Ready Player One by Ernest Cline

Ready Player One by Ernest Cline

Ernest Cline is the author of today’s book, one that my friend recommended. And now it is my turn to do the same with you. Please read on for my review of

Ready Player One

The book starts by giving us a big clue about how it will progress. But that doesn’t make the first few chapters any less sad. It takes place in a futuristic, dystopic alternate of planet Earth, but I had no problem in catching up with what Ernest Cline imagined.

A large percentage of the Earth’s  population is looking for an egg that will grant them total control over Oasis. What is Oasis you ask? A simulated reality in which people can get educated, work and fall in love. And it exists worldwide. I’m not sure I can explain this adequately to someone that hasn’t read the book. So get on with the reading!

Our hero, Wade/Parzival is one of the egg hunters (gunters) himself, with very limited resources in his arsenal. Besides the other gunters that look for the egg, that the eccentric, and dead from before the book starts, creator of Oasis hid somewhere in the game, there is also a big corporation that has joined in the hunt. Their goal is not noble, obviously.

The book is filled with 80’s pop-culture references – movies, songs and of course games. I didn’t recognize many of them, being a 90’s kid myself, but that didn’t stop me from enjoying the book.

The characters are very beautifully written, the plot is moving forward in a steady pace and my jaw hit the floor more than once, because of the twists.

I was hung up on the book several days after reading it.

Ready Player One may belong in many specific genres, but I don’t think I’ll ever find a book like this one.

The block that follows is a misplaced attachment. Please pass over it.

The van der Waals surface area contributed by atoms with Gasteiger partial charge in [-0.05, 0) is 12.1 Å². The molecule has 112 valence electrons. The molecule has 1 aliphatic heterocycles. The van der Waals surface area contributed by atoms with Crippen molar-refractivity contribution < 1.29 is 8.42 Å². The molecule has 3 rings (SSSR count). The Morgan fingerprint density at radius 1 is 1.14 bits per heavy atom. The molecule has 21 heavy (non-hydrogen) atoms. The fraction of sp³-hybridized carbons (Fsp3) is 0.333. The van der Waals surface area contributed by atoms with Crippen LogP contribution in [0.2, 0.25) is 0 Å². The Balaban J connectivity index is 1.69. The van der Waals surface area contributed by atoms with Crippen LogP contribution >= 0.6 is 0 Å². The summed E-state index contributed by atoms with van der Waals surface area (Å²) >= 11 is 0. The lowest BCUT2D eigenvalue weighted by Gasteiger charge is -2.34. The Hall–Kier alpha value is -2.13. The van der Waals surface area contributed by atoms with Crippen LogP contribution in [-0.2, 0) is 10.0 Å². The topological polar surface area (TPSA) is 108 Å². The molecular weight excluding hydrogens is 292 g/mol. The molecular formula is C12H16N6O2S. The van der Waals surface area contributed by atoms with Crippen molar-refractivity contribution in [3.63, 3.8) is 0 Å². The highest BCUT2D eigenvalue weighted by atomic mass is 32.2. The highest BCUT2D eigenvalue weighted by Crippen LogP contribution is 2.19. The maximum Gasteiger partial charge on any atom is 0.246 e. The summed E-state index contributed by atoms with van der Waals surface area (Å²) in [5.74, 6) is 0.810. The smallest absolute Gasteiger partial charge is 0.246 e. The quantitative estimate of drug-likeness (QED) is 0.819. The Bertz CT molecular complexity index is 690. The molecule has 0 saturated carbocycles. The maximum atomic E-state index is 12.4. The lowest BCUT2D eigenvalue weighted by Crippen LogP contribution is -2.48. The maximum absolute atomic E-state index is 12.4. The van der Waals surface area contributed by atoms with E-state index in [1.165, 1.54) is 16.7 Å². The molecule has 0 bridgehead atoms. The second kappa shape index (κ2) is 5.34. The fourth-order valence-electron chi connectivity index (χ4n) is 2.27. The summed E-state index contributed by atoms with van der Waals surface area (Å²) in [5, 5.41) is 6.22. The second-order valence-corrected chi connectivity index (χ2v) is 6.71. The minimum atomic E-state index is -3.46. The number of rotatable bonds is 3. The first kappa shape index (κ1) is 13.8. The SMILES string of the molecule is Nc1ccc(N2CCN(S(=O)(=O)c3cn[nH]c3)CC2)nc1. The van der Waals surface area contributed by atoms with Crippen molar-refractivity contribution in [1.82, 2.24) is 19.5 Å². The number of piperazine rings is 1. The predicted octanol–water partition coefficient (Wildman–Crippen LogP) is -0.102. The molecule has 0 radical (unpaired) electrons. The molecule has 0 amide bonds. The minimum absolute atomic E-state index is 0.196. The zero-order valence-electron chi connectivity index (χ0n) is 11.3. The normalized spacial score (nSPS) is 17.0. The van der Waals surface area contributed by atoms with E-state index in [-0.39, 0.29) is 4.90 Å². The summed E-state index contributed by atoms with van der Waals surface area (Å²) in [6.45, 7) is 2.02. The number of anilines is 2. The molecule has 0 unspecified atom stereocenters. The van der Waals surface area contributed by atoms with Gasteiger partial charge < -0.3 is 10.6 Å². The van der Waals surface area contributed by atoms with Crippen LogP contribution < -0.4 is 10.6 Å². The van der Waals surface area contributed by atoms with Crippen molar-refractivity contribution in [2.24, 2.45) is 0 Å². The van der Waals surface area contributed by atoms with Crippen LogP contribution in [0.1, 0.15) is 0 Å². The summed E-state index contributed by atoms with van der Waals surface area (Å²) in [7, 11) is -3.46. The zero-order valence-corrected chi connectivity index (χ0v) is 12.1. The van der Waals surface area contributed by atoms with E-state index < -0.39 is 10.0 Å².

“I wish someone had just told me the truth right up front, as soon as I was old enough to understand it. I wish someone had just said: “Here’s the deal, Wade. You’re something called a ‘human being.’ That’s a really smart kind of animal. Like every other animal on this planet, we’re descended from a single-celled organism that lived millions of years ago. This happened by a process called evolution, and you’ll learn more about it But trust me, that’s really how we all got here. There’s proof of it everywhere, buried in the rocks. That story you heard? About how we were all created by a super-powerful dude named God who lives up in the sky? Total bullshit. The whole God thing is actually an ancient fairy tale that people have been telling one another for thousands of years. We made it all up. Like Santa Claus and the Easter Bunny. “Oh, and by the way … there’s no Santa Claus or Easter Bunny. Also bullshit. Sorry, kid. Deal with it.”

Ready Player One by Ernest Cline

Title: Ready Player One
Author: Ernest Cline
Genre: Science Fiction /Dystopian, Young Adult
Published by: Crown
ISBN: 1524763284
Published on: 16 August, 2011
Source: Self-Purchased
Pages: 608
Audio Length: 15 Hours: 46 minutes
Rated: four-half-stars
Heat: 0 Flames

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See this Title on Goodreads

A world at stake.A quest for the ultimate prize.Are you ready? It’s the year 2044, and the real world is an ugly place. Like most of humanity, Wade Watts escapes his grim surroundings by spending his waking hours jacked into the OASIS, a sprawling virtual utopia that lets you be anything you want to be, a place where you can live and play and fall in love on any of ten thousand planets.

And like most of humanity, Wade dreams of being the one to discover the ultimate lottery ticket that lies concealed within this virtual world. For somewhere inside this giant networked playground, OASIS creator James Halliday has hidden a series of fiendish puzzles that will yield massive fortune—and remarkable power—to whoever can unlock them.

For years, millions have struggled fruitlessly to attain this prize, knowing only that Halliday’s riddles are based in the pop culture he loved—that of the late twentieth century. And for years, millions have found in this quest another means of escape, retreating into happy, obsessive study of Halliday’s icons. Like many of his contemporaries, Wade is as comfortable debating the finer points of John Hughes’s oeuvre, playing Pac-Man, or reciting Devo lyrics as he is scrounging power to run his OASIS rig.

And then Wade stumbles upon the first puzzle.

Suddenly the whole world is watching, and thousands of competitors join the hunt—among them certain powerful players who are willing to commit very real murder to beat Wade to this prize. Now the only way for Wade to survive and preserve everything he knows is to win. But to do so, he may have to leave behind his oh-so-perfect virtual existence and face up to life—and love—in the real world he’s always been so desperate to escape.


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